less favorable outcomes in either or both areas than when an approach is used which
attends to both self-esteem and achievement. Walz and Bleuer (in press) in postulating
the presence of an "esteem-achievement connection" emphasize the importance of
presenting students with challenging experiences that enable the student to "earn" high
esteem by successfully coping with difficult tasks.
- The choice to esteem oneself or not is ultimately the responsibility of the individual no
matter what the background and prior experiences of the individual may be. High
self-esteem can never be given to a person by another person or society. It must be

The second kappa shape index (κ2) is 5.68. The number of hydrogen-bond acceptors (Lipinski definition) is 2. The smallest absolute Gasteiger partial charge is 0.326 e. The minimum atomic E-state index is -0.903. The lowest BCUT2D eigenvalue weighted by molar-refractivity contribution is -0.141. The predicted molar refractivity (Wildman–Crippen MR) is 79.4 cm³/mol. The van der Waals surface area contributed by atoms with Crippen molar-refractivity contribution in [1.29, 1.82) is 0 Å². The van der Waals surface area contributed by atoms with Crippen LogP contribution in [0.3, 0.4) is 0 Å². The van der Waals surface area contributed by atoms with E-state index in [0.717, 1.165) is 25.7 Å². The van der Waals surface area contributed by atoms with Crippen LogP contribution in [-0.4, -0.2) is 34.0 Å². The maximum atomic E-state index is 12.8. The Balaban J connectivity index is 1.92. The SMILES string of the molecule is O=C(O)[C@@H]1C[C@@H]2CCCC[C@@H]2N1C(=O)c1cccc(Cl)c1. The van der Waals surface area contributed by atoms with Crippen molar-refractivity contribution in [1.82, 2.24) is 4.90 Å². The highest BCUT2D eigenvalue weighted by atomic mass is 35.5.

sought, "earned" by the individual for him or herself.
- Self-esteem may be expressed as an overall generic characteristic, i.e., "she exhibits
a high self-esteem" or as a more specific behavioral attribute, i.e., "he certainly has a
high sense of self-esteem in tackling a difficult writing task, but he has absolutely no
belief in his competence to do anything numerical." The experience of many counselors
would favor a counseling intervention that explores a client's overall self-esteem
(enhancing his/her generic self-esteem), but also focuses upon blockages which retard
the expression of high self-esteem in specific areas.
- Writers and researchers show general although by no means complete agreement
on the preconditions necessary for someone to demonstrate high self-esteem. Among
the commonly used terms are: security, connectedness, uniqueness, assertiveness,
competence, and spirituality.